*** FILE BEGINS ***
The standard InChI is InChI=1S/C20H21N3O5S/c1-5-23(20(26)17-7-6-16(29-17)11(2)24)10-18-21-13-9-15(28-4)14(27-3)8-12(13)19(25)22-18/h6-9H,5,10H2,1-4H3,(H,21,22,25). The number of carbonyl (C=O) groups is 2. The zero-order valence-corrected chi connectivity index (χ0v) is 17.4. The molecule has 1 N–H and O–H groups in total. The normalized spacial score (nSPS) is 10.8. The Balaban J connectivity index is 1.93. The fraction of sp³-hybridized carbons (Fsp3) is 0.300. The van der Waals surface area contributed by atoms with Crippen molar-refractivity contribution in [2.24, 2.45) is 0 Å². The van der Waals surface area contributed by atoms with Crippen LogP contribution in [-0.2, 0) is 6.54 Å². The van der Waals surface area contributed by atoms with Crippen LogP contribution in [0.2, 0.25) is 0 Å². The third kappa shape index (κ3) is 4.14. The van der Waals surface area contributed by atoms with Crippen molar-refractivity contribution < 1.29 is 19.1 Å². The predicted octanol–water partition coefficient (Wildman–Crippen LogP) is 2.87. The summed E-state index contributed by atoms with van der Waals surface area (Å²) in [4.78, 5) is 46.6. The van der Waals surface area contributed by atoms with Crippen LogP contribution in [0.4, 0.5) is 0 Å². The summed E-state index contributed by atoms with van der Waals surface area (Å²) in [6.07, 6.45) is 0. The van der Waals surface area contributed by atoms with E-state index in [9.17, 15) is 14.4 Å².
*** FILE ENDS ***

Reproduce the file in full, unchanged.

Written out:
The standard InChI is InChI=1S/C20H21N3O5S/c1-5-23(20(26)17-7-6-16(29-17)11(2)24)10-18-21-13-9-15(28-4)14(27-3)8-12(13)19(25)22-18/h6-9H,5,10H2,1-4H3,(H,21,22,25). The number of carbonyl (C=O) groups is 2. The zero-order valence-corrected chi connectivity index (χ0v) is 17.4. The molecule has 1 N–H and O–H groups in total. The normalized spacial score (nSPS) is 10.8. The Balaban J connectivity index is 1.93. The fraction of sp³-hybridized carbons (Fsp3) is 0.300. The van der Waals surface area contributed by atoms with Crippen molar-refractivity contribution in [2.24, 2.45) is 0 Å². The van der Waals surface area contributed by atoms with Crippen LogP contribution in [-0.2, 0) is 6.54 Å². The van der Waals surface area contributed by atoms with Crippen LogP contribution in [0.2, 0.25) is 0 Å². The third kappa shape index (κ3) is 4.14. The van der Waals surface area contributed by atoms with Crippen molar-refractivity contribution < 1.29 is 19.1 Å². The predicted octanol–water partition coefficient (Wildman–Crippen LogP) is 2.87. The summed E-state index contributed by atoms with van der Waals surface area (Å²) in [4.78, 5) is 46.6. The van der Waals surface area contributed by atoms with Crippen LogP contribution in [0.4, 0.5) is 0 Å². The summed E-state index contributed by atoms with van der Waals surface area (Å²) in [6.07, 6.45) is 0. The van der Waals surface area contributed by atoms with E-state index in [9.17, 15) is 14.4 Å².